What to Wear – Senior Portraits

Portraits with personality. Your personality. No doubt, your clothes make a statement. So you are in charge.

Sometimes that means all you bring is a black t-shirt and jeans. Sometimes that means six completely different outfits with completely different styles. 

Ask yourself…

“What do I feel good in? What do I LOOK good in? What am I comfortable in? What colors look GREAT on me? Each of us has that magic color that gets the compliments, looks good with your unique skin tone and lights up your eyes. It makes them POP. Wear THAT. 

Bring your light and fresh and young and beautiful style.


It’s true that solid, rich colors photograph well. I’m a HUGE fan of true blues, dark reds, warm browns and deep charcoal grays.  

It’s true that large logos, high-contrast patterns, big stripes and prints are distracting. The white shirt, black pant combo really freaks cameras out. 

It’s true that most photographers will warn you against wearing white. I am so NOT afraid of white. Forget the warnings. If you love it, wear it.


Wash it. Iron it. Love it.

More words of wisdom? Yes! Remember your feeeeeet. Whether you cover them with socks and shoes or go barefoot…I cannot hide your feet in EVERY photo! Nor can I hide much of anything else. If you are super self-conscious about a part of your body, be sure what you wear is as flattering as possible. And please mention it ahead of time. Posing and angles can help so much. I want you to LOVE your photos.

One more pro tip…skip the “inappropriate” clothing. I don’t do boudoir photography. Seriously! Or anything potentially offensive. You’ll want to be sure to bring at least one outfit that fits your yearbook guidelines and can be framed for Grandma. Yes, that usually means one outfit with no cleavage.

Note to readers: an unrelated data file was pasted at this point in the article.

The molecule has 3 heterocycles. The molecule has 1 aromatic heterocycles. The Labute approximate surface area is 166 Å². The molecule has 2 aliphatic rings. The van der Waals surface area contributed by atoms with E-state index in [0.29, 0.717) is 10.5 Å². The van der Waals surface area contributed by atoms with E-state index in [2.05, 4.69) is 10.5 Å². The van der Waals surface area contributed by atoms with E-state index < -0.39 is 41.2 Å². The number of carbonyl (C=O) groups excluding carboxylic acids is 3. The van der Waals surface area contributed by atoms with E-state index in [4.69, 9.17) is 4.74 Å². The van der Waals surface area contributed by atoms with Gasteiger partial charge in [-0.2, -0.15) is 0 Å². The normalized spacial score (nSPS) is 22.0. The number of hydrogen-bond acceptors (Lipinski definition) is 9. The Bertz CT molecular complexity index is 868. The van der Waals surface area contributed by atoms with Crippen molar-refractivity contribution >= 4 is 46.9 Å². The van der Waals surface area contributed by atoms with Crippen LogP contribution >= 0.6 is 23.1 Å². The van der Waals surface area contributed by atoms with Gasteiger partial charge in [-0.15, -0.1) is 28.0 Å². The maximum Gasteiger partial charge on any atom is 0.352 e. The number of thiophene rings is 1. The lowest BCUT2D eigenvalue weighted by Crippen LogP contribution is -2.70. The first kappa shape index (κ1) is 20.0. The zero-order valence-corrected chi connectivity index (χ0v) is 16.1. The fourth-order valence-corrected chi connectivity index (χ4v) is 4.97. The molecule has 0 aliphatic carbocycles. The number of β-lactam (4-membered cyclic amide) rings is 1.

Ask me. Text me a photo if you’re nervous about something. Ask friends. Look at last year’s yearbook. Look at my gallery of favorites.

Heard of Pinterest? Get a board going. Collect some ideas, get inspired and then shop. You can even check out mine for girls or boys or families. I collect outfit ideas and portrait posing ideas, too. 

Acne? Usually not a problem. I will fully touch up blemishes before you ever see an image. However, if something is swollen or making you uncomfortable, let me know. I’ll help you decide if we should go for it or postpone.


Breath and Bend (aka Not too Tight): Your session will be so much more fun if you and your clothes have some flexibility.

Hidden Layers: Wear something underneath those skirts and dresses so poses can done with the minimum possibility for embarrassment. Think about how you’ll change. Many locations don’t allow for much privacy so difficult changes are, well, difficult.

Zap the Straps: Bring the appropriate type of bra for each outfit. Bra straps can be a real bummer.

Nail Detail: Fingers and toes will show. Natural or basic work best. Your hands will be by your face and visible so be sure the nail color compliments your skin tone and your clothing choices.